With the release of “Decoding the Tax Code” today, Senator Tom Coburn (R-OK) continues to claim that the NMTC projects result in the government choosing favorites. The report rehashes the tired and baseless criticism of the NMTC levied in his previous report, “Banking on the Poor,” released this fall in conjunction with a GAO report that he commissioned, “Better Controls and Data are Needed to Ensure Program Effectiveness.”
In fact, the NMTC is the furthest thing from Washington picking winners and losers. It is a market-driven program based on a philosophy that communities know best, they just need access to capital. Furthermore, the Treasury Department data continues to demonstrate the effectiveness of the NMTC at growing businesses, creating jobs, and improving local economies. Through public-private partnerships, the Credit brings community revitalization projects to fruition that likely would not have gone forward, but for NMTC financing.
The Coburn report notes that the impetus for the New Markets Tax Credit is to help struggling communities. He contends it does not succeed in this, writing that “Most of the country, however, is considered a low-income community for purposes of the program.” However, data from the U.S. Department of Treasury indicates that the NMTC has delivered more than $60 billion in capital to businesses and revitalization projects nationwide in some of the poorest communities; these investments have generated over 550,000 jobs and of the 74,134 census tracts in America, only 30,099 (41%) qualify. Moreover, according to the NMTC Coalition’s survey of 2013 NMTC projects, 80 percent of investments went to severely distressed census tracts that far exceed the statutory requirements for investment.
The report also rehashes criticisms of several individual NMTC projects that Senator Coburn deems unworthy of investment. However, the hallmark of the credit is its flexibility, which allows for diversity in projects based on needs and opportunities identified by citizens and local leaders—not Washington bureaucrats. The vast majority of NMTC projects are child care and healthcare facilities, grocery stores, and manufacturing facilities.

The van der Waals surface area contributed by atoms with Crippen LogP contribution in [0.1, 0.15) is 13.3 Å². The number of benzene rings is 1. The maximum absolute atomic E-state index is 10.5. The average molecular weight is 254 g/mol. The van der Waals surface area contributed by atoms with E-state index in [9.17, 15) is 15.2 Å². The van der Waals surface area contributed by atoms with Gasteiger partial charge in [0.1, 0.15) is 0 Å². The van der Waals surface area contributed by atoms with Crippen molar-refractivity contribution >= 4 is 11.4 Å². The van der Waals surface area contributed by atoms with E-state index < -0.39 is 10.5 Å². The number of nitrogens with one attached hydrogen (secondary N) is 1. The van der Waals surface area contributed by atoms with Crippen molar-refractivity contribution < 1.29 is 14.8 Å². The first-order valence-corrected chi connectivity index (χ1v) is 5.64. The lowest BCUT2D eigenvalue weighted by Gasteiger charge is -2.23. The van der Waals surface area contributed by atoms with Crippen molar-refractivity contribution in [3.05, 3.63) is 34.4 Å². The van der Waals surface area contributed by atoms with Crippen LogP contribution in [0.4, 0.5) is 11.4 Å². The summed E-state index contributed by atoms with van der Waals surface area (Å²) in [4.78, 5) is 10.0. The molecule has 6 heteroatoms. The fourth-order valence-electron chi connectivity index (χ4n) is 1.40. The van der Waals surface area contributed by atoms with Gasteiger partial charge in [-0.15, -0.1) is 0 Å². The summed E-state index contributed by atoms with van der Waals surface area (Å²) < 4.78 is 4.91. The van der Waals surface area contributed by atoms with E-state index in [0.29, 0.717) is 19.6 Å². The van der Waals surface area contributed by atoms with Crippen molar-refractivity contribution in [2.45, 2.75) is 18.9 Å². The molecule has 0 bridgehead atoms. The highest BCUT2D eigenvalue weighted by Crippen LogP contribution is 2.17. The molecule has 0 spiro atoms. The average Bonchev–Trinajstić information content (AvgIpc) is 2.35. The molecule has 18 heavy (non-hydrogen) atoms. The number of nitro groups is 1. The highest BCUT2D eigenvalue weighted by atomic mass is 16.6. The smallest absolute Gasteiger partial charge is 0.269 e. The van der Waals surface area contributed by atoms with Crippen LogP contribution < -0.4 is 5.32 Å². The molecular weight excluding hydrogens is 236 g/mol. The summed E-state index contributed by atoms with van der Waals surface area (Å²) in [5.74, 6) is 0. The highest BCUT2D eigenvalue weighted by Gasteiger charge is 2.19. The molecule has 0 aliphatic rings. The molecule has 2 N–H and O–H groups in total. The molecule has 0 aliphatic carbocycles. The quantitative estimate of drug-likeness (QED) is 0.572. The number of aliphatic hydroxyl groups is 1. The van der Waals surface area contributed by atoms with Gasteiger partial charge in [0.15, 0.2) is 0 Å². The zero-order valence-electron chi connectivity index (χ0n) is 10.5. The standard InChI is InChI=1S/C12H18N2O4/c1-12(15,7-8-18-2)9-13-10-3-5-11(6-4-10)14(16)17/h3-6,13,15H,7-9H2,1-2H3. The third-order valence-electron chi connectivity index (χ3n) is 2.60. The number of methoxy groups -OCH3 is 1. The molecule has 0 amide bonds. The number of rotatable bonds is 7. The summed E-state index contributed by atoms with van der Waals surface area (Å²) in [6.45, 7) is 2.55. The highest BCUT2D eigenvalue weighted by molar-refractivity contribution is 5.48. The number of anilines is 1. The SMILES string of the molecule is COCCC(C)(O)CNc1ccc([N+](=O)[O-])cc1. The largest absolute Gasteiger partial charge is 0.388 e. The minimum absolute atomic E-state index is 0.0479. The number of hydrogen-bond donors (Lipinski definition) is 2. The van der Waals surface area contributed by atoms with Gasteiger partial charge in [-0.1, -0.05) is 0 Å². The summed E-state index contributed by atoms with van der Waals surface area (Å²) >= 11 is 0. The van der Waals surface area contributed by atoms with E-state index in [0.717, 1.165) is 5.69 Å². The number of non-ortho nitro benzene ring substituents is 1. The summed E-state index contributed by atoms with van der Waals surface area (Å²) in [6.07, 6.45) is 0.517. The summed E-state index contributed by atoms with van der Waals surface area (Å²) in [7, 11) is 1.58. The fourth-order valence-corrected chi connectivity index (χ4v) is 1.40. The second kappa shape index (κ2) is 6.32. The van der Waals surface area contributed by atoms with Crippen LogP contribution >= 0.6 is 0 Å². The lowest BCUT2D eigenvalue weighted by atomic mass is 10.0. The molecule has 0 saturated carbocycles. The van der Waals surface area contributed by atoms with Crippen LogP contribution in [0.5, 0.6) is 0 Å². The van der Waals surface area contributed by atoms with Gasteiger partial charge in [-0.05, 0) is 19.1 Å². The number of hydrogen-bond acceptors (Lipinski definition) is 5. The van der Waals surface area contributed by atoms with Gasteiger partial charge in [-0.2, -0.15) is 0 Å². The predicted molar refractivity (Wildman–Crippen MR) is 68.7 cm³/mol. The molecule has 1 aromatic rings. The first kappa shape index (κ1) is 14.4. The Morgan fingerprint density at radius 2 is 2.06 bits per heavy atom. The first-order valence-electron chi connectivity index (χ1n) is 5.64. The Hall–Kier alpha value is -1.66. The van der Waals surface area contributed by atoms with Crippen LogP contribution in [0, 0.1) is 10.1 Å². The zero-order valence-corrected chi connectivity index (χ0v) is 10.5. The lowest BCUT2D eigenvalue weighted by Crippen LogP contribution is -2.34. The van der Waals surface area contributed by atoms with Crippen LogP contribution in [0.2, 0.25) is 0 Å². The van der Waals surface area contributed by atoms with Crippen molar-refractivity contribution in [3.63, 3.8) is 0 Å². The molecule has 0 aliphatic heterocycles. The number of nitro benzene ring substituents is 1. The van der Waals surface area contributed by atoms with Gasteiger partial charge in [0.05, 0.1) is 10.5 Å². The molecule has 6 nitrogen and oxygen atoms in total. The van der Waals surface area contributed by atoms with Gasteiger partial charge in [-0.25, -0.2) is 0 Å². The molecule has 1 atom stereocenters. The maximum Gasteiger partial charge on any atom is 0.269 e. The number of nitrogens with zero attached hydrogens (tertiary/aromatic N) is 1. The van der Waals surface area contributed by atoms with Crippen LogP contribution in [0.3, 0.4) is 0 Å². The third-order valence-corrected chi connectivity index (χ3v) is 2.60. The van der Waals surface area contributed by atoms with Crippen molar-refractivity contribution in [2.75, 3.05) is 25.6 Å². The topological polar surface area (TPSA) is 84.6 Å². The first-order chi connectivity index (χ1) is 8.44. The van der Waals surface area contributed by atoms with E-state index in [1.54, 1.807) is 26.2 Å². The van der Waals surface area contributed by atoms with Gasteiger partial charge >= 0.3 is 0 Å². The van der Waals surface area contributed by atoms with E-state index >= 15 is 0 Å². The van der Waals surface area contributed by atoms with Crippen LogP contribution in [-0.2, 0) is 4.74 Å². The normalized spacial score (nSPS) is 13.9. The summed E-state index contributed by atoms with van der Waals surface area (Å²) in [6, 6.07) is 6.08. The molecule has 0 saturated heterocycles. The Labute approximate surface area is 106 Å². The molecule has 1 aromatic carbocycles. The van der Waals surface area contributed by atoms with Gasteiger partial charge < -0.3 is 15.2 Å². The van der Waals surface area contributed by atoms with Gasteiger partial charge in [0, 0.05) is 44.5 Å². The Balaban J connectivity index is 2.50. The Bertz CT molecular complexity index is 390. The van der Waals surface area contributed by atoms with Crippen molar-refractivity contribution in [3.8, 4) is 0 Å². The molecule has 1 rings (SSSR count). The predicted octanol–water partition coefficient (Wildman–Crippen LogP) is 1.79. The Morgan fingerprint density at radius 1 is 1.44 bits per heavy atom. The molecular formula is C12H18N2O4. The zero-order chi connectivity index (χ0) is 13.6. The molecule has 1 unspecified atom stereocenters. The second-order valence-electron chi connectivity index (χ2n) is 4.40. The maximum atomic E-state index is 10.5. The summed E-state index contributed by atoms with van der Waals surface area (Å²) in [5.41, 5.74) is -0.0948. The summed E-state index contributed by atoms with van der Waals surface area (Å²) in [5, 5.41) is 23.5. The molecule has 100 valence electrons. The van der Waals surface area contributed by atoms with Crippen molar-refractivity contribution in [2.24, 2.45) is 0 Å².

Senator Coburn once again misconstrues NMTC investor returns by citing a flawed GAO report that provides an inaccurate analysis of the operations of the NMTC. GAO overestimated the return for one investor by 400 percent through faulty analysis, later conceding that such a large return probably was not the case. The NMTC Coalition estimates that the actual NMTC investor returns align with market rates of 6 to 7 percent annually, at the lower range of the typical return for risk-based capital.
Coburn cites the NMTC’s cost as $1 billion in Fiscal Year 2014, but fails to note that for $1 billion in forgone federal revenue, the NMTC will deliver more than $8 billion in capital to businesses, community facilities, and revitalization projects in low income communities. According to a new report that will be released by the New Markets Tax Credit Coalition tomorrow, the NMTC generates a substantial return on investment for federal taxpayers. In 2012, the estimated cost of the NMTC to the federal government was $800 million, but NMTC projects generated $984 million in federal tax revenue, more than enough to cover the cost of the program.
The fact is that Senator Coburn is a longtime critic of the NMTC and other tax incentives for community development because he opposes federal efforts to revitalize low income communities, even when those efforts are achieved through market-driven mechanisms. He seems to fundamentally misunderstand how market competition limits investor returns, maximizes the benefit to important projects, increases private sector leverage, and pushes the decision-making process from Washington to the local level.